Milano, Museo Teatrale alla Scala
from 12 November 2016 to 28 February 2017
The exhibit showcased the scenography for the presentation of Madame Butterfly that took place from 1904 to 1985, documenting at the same time the tie between our theater and the various ‘faces’ of this masterpiece. Puccini wrote it for Piermarini’s La Scala, the performances saw on the podium the most eminent conductors of this theater, and the scenes were created by extraordinary artists.
Thanks to the documents – such as scores, letters, photographs, libretti, drawings, sketches and little figures – belonging to the Archivio Storico Ricordi, visitors had the chance to know the fonts of inspiration that matured in Puccini his knowledge of a Japan ever less removed from him. The documents also allowed a glimpse of the promotion of the opera generously supported by Giulio Ricordi and the scenic realization of an Orient cautiously westernized.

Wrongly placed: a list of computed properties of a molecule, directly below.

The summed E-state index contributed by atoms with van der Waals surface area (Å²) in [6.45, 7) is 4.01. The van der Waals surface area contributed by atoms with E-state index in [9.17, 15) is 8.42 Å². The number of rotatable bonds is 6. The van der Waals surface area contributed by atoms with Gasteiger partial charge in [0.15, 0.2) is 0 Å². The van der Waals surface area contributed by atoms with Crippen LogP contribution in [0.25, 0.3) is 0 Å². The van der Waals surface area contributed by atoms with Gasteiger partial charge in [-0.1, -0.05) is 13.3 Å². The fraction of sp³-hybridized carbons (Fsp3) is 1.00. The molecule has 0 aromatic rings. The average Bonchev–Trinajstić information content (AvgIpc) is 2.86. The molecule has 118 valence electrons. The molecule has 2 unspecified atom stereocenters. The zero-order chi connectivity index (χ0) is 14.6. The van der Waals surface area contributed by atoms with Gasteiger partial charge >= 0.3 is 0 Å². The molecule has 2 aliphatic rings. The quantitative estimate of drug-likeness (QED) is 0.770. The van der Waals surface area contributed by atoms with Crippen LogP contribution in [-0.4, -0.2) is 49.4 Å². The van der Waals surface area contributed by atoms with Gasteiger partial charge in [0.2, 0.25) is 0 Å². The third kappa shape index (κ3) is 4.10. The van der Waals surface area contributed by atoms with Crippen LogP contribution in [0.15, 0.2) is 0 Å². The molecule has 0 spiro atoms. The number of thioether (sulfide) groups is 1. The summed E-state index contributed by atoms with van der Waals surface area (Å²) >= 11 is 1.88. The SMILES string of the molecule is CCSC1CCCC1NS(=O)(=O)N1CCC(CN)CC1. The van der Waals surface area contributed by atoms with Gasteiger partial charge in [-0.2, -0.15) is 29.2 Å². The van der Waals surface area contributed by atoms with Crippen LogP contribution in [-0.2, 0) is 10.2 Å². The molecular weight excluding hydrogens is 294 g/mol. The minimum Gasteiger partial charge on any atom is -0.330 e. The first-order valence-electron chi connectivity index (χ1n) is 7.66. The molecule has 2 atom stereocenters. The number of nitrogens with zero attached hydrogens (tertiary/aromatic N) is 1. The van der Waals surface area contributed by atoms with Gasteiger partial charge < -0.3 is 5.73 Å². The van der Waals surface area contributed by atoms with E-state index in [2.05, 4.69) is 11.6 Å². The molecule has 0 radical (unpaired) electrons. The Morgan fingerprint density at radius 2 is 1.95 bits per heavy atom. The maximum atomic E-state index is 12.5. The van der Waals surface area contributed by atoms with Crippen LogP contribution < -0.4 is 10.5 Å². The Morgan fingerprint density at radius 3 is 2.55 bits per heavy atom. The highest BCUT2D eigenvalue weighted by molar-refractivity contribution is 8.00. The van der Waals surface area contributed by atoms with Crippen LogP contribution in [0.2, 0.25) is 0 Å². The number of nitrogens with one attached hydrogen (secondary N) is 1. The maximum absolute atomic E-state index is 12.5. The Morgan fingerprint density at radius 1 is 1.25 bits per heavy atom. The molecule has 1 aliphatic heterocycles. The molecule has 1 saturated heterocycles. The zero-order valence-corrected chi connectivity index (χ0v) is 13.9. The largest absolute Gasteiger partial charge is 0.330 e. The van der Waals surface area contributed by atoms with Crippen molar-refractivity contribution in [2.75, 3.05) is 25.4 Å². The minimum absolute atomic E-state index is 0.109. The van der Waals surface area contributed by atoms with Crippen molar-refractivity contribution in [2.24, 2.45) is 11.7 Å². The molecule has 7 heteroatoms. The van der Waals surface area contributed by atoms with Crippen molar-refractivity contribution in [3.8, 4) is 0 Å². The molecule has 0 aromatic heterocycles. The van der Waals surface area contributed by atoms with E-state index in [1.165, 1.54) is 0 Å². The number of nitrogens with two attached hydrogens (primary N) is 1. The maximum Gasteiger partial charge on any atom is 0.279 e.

A year after the death of the composer, the luxurious scenography prepared by his friend, Arturo Toscanini, was signed by Caramba (1925). The version directed by Victor de Sabata (1951) had the opportunity to feature philologically prepared costumes created by the renowned artist, Foujita. The poetic version of 1985 signed by the trio Keita Asari, Ichiro Takada and Hanae Mori, and directed by Lorin Maazel (1985, presented, again, by Riccardo Chailly in 1992), introduced a vision at once traditional and daring of the Orient with Hanae Mori’s kimonos of glaring colors.
The exhibit accompanied the visitor through the most disparate visions of a rediscovered Orient, inspired by the notes of Puccini’s struck girl.
Further info: Teatro alla Scala